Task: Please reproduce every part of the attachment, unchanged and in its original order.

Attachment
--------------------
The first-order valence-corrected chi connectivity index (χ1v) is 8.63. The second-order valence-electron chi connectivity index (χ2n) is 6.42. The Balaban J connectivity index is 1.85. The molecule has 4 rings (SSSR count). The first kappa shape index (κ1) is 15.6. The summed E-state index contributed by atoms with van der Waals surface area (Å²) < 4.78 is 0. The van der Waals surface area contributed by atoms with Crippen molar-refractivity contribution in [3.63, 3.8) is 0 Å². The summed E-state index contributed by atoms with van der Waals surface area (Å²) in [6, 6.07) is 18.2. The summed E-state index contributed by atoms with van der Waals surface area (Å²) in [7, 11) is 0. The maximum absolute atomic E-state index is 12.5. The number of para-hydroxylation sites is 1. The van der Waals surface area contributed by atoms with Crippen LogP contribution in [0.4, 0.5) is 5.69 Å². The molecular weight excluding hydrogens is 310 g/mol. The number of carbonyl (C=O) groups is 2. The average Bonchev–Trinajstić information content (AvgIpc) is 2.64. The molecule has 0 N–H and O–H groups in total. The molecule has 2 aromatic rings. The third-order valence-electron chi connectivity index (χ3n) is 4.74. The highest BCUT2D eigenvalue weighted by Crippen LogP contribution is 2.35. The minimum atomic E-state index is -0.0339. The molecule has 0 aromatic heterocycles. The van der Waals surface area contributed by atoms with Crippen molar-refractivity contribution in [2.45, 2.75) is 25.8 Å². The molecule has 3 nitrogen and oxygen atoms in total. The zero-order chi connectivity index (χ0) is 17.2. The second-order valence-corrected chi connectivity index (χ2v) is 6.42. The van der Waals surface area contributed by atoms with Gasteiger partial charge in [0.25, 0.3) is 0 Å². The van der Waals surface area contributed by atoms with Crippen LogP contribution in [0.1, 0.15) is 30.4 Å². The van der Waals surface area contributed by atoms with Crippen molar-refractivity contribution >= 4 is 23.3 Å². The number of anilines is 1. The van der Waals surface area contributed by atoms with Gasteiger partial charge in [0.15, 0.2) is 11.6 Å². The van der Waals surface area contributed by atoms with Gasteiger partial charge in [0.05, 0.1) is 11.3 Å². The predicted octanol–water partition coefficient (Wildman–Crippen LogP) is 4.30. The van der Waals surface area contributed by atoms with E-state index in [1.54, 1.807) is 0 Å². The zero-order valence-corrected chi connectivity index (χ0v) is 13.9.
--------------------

The first-order valence-corrected chi connectivity index (χ1v) is 8.63. The second-order valence-electron chi connectivity index (χ2n) is 6.42. The Balaban J connectivity index is 1.85. The molecule has 4 rings (SSSR count). The first kappa shape index (κ1) is 15.6. The summed E-state index contributed by atoms with van der Waals surface area (Å²) < 4.78 is 0. The van der Waals surface area contributed by atoms with Crippen molar-refractivity contribution in [3.63, 3.8) is 0 Å². The summed E-state index contributed by atoms with van der Waals surface area (Å²) in [6, 6.07) is 18.2. The summed E-state index contributed by atoms with van der Waals surface area (Å²) in [7, 11) is 0. The maximum absolute atomic E-state index is 12.5. The number of para-hydroxylation sites is 1. The van der Waals surface area contributed by atoms with Crippen LogP contribution in [0.4, 0.5) is 5.69 Å². The molecular weight excluding hydrogens is 310 g/mol. The number of carbonyl (C=O) groups is 2. The average Bonchev–Trinajstić information content (AvgIpc) is 2.64. The molecule has 0 N–H and O–H groups in total. The molecule has 2 aromatic rings. The third-order valence-electron chi connectivity index (χ3n) is 4.74. The highest BCUT2D eigenvalue weighted by Crippen LogP contribution is 2.35. The minimum atomic E-state index is -0.0339. The molecule has 0 aromatic heterocycles. The van der Waals surface area contributed by atoms with Crippen molar-refractivity contribution in [2.45, 2.75) is 25.8 Å². The molecule has 3 nitrogen and oxygen atoms in total. The zero-order chi connectivity index (χ0) is 17.2. The second-order valence-corrected chi connectivity index (χ2v) is 6.42. The van der Waals surface area contributed by atoms with Gasteiger partial charge in [0.25, 0.3) is 0 Å². The van der Waals surface area contributed by atoms with Crippen LogP contribution in [0.1, 0.15) is 30.4 Å². The van der Waals surface area contributed by atoms with Crippen molar-refractivity contribution >= 4 is 23.3 Å². The number of anilines is 1. The van der Waals surface area contributed by atoms with Gasteiger partial charge in [0.15, 0.2) is 11.6 Å². The van der Waals surface area contributed by atoms with Gasteiger partial charge in [0.05, 0.1) is 11.3 Å². The predicted octanol–water partition coefficient (Wildman–Crippen LogP) is 4.30. The van der Waals surface area contributed by atoms with E-state index in [1.54, 1.807) is 0 Å². The zero-order valence-corrected chi connectivity index (χ0v) is 13.9.